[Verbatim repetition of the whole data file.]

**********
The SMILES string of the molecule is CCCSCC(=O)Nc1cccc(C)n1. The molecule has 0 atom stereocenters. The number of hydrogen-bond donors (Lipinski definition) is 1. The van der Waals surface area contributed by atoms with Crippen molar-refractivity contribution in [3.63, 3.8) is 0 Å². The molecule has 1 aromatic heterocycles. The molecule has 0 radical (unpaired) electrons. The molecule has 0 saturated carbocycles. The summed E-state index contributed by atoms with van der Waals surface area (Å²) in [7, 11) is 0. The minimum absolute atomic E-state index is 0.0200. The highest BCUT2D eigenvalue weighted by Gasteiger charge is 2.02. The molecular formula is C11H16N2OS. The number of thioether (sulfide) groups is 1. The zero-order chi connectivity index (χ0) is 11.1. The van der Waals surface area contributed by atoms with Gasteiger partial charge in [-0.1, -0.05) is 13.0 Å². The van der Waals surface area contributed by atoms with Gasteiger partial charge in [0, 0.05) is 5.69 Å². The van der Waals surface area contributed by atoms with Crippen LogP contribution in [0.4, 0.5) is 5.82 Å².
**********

The SMILES string of the molecule is CCCSCC(=O)Nc1cccc(C)n1. The molecule has 0 atom stereocenters. The number of hydrogen-bond donors (Lipinski definition) is 1. The van der Waals surface area contributed by atoms with Crippen molar-refractivity contribution in [3.63, 3.8) is 0 Å². The molecule has 1 aromatic heterocycles. The molecule has 0 radical (unpaired) electrons. The molecule has 0 saturated carbocycles. The summed E-state index contributed by atoms with van der Waals surface area (Å²) in [7, 11) is 0. The minimum absolute atomic E-state index is 0.0200. The highest BCUT2D eigenvalue weighted by Gasteiger charge is 2.02. The molecular formula is C11H16N2OS. The number of thioether (sulfide) groups is 1. The zero-order chi connectivity index (χ0) is 11.1. The van der Waals surface area contributed by atoms with Gasteiger partial charge in [-0.1, -0.05) is 13.0 Å². The van der Waals surface area contributed by atoms with Gasteiger partial charge in [0, 0.05) is 5.69 Å². The van der Waals surface area contributed by atoms with Crippen LogP contribution in [0.4, 0.5) is 5.82 Å².